Food allergy produces an immediate IgE-antibody reaction with symptoms such as rashes, sneezing, hayfever and breathing difficulties. Food intolerance is a delayed IgG-antibody reaction producing symptoms up to 3 days after eating a particular food making it more difficult to identify the cause.
It is important to understand the tests measure two different things, and it is quite possible for the results to be different. If you have been avoiding a food because of a known allergy, chances are that the food intolerance will be normal for this food. This does not mean it is okay to eat that food, you should continue to avoid this food.
We recommend a lower age limit of 2 years and any dietary changes should be under the supervision of a qualified health practitioner.
When a food causes the body to produce high levels of IgG then these antibodies combine with the protein in the food to form an ‘antigen-antibody complex’. These complexes are usually eliminated by other cells in the immune system. However, if the immune system is overloaded, these insoluble molecules become deposited in tissues within the body, causing chronic inflammation and the subsequent production of symptoms.
Yes, some people do have high IgG levels to certain foods but do not have any symptoms at all. This is possibly due to their immune system being extremely efficient at clearing away the antigen-antibody complexes before they have chance to be deposited in the tissues and cause a problem.
Immunosuppressants which are generally given following an organ transplant will reduce the immune system’s ability to generate antibodies. High doses of steroids will also affect antibody production. If you are in any doubt, please consult your GP.
Food intolerance is caused by the presence of proteins and the antibodies directed against them. Sugar and alcohol are carbohydrates and do not provoke an antibody response.
We suggest you eliminate these foods from your diet for 3 months, replacing them with healthy alternatives. After this time you should be able to reintroduce them slowly, one at a time, to avoid re-occurrence of symptoms.
The borderline foods are slightly above the normal values and ideally should be reduced to a minimum in your diet. Therefore, we recommend that you rotate those foods showing a borderline result, once every 4 days if possible.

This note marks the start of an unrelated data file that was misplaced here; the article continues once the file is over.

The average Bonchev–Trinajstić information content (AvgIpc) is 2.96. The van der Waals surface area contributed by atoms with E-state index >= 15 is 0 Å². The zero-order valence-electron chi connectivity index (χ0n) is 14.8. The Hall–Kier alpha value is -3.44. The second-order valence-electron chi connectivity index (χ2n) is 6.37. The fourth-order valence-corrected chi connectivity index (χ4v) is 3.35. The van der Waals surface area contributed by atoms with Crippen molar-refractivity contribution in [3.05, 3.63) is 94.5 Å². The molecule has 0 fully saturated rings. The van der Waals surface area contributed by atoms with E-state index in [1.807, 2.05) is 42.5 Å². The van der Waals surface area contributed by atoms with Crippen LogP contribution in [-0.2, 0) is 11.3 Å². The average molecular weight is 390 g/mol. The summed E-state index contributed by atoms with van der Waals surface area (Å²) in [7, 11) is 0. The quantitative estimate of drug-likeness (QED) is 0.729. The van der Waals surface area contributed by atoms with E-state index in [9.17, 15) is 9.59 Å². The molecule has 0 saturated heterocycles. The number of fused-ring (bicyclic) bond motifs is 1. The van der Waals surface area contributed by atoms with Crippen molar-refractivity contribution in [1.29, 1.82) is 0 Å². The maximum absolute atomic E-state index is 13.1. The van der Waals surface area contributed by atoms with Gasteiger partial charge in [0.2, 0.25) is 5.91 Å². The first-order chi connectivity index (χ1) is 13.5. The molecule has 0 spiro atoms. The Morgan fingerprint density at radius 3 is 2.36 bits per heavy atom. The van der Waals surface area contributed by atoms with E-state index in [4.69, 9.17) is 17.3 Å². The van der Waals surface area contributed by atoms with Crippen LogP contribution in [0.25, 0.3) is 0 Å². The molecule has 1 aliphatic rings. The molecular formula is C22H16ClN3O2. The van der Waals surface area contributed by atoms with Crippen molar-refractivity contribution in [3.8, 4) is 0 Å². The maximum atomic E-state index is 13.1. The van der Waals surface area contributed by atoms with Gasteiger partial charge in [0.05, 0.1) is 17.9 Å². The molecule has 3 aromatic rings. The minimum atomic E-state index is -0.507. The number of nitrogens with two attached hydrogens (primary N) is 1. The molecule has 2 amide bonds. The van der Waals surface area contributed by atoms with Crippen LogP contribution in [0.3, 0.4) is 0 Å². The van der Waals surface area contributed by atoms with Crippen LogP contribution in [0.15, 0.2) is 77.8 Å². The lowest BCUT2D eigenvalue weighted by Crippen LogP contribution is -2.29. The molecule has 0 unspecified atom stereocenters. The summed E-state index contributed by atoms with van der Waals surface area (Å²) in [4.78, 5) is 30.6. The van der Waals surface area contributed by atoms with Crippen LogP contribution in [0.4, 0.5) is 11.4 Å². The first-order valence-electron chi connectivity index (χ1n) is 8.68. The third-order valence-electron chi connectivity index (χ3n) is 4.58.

If you have a lot of positive results, it can be a very daunting task trying to cut out everything whilst maintaining a nutritionally well balanced diet. In these cases, we recommend you visit a nutritionist who will help you to avoid the foods with a strong positive response, and to rotate the foods with a lower positive result.
You do have to be careful when changing your diet which is why we recommend that you consult a health practitioner for dietary advice.
No. Once you have avoided those foods for at least 3 months, and you have noticed an improvement in your symptoms, then you can start to gradually introduce the foods back into your diet. You should introduce one food at a time, with an interval of 4 days before trying another food. If you do not notice the return of any symptoms, then you can continue to include that food in your diet on an occasional basis. You may find a food and symptom diary useful whilst re-introducing foods. If you do not notice any improvement after 3 months, then you can assume that this food is not responsible for your symptoms.
The most effective course of action is to eliminate the food completely. As long as exposure is maintained, antibodies will continue to be produced and the immune system primed to react. Exposure to foods of the same food family should also be avoided.
Most people do not need to have a re-test, but if you would like another test we usually advise a period of 12 months in between tests. If your symptoms have improved and you have been able to successfully re-introduce the foods, then a re-test is unnecessary.
This is because either a) you have eaten that food hidden in other foods (it is very important to check ingredients labels carefully); or b) you have eaten foods within the same food family and these are causing antibody production.
If you have been avoiding a particular food for a few months, it is possible that antibody levels to the food concerned have reduced to a level undetectable by the test.
Celiac Disease is an intolerance to gluten that is found in wheat, rye and barley. It affects approximately 1 person in 1000 in North America and is a life-long inflammatory condition of the intestinal tract. A positive IgG reaction to gluten is not confirmation of Celiac disease. For confirmation of Celiac Disease you should consult with your health care practitioner who may order screening tests tissue Transglutaminase IgA and Deamidated Gliadin IgA/IgG. Confirmation is usually done by performing a bowel biopsy.
No. Lactose intolerance is the inability to digest lactose, the major sugar found in milk. It is caused by a shortage of the enzyme lactase, which is produced by the cells that line the small intestine. A positive reaction to cow’s milk is a reaction to one or more of the proteins in milk.
The total protein component of milk is composed of numerous specific proteins. The primary group of milk proteins are the caseins. All other proteins found in milk are grouped together under the name of whey proteins. The major whey proteins in cow milk are beta-lactoglobulin and alpha-lactalbumin.